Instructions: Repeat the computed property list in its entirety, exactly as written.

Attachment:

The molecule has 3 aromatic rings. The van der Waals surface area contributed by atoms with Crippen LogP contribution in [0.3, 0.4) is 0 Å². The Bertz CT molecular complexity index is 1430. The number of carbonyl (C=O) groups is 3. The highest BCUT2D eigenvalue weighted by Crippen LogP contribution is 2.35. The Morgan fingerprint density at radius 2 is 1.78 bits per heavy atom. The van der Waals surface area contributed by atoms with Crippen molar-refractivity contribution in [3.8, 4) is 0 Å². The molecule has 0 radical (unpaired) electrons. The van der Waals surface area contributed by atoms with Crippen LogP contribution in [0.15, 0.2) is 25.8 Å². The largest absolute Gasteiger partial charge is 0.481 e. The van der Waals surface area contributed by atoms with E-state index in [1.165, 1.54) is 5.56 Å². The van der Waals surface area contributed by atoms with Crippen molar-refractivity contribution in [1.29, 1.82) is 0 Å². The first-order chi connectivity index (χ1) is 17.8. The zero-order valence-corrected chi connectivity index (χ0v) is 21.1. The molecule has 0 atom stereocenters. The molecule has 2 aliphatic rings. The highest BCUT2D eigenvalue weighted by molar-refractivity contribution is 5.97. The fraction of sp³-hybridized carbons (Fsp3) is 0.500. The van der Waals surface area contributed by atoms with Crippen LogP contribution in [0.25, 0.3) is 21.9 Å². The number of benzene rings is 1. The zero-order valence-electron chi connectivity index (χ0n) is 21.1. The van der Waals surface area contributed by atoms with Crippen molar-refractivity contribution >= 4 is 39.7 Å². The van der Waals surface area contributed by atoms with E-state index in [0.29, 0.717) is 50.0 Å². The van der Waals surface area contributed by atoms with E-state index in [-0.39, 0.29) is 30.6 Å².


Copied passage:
The molecule has 3 aromatic rings. The van der Waals surface area contributed by atoms with Crippen LogP contribution in [0.3, 0.4) is 0 Å². The Bertz CT molecular complexity index is 1430. The number of carbonyl (C=O) groups is 3. The highest BCUT2D eigenvalue weighted by Crippen LogP contribution is 2.35. The Morgan fingerprint density at radius 2 is 1.78 bits per heavy atom. The van der Waals surface area contributed by atoms with Crippen molar-refractivity contribution in [3.8, 4) is 0 Å². The molecule has 0 radical (unpaired) electrons. The van der Waals surface area contributed by atoms with Crippen LogP contribution in [0.15, 0.2) is 25.8 Å². The largest absolute Gasteiger partial charge is 0.481 e. The van der Waals surface area contributed by atoms with E-state index in [1.165, 1.54) is 5.56 Å². The van der Waals surface area contributed by atoms with Crippen molar-refractivity contribution in [1.29, 1.82) is 0 Å². The first-order chi connectivity index (χ1) is 17.8. The zero-order valence-corrected chi connectivity index (χ0v) is 21.1. The molecule has 0 atom stereocenters. The molecule has 2 aliphatic rings. The highest BCUT2D eigenvalue weighted by molar-refractivity contribution is 5.97. The fraction of sp³-hybridized carbons (Fsp3) is 0.500. The van der Waals surface area contributed by atoms with Crippen LogP contribution in [0.25, 0.3) is 21.9 Å². The number of benzene rings is 1. The zero-order valence-electron chi connectivity index (χ0n) is 21.1. The van der Waals surface area contributed by atoms with Crippen molar-refractivity contribution >= 4 is 39.7 Å². The van der Waals surface area contributed by atoms with E-state index in [0.29, 0.717) is 50.0 Å². The van der Waals surface area contributed by atoms with E-state index in [-0.39, 0.29) is 30.6 Å².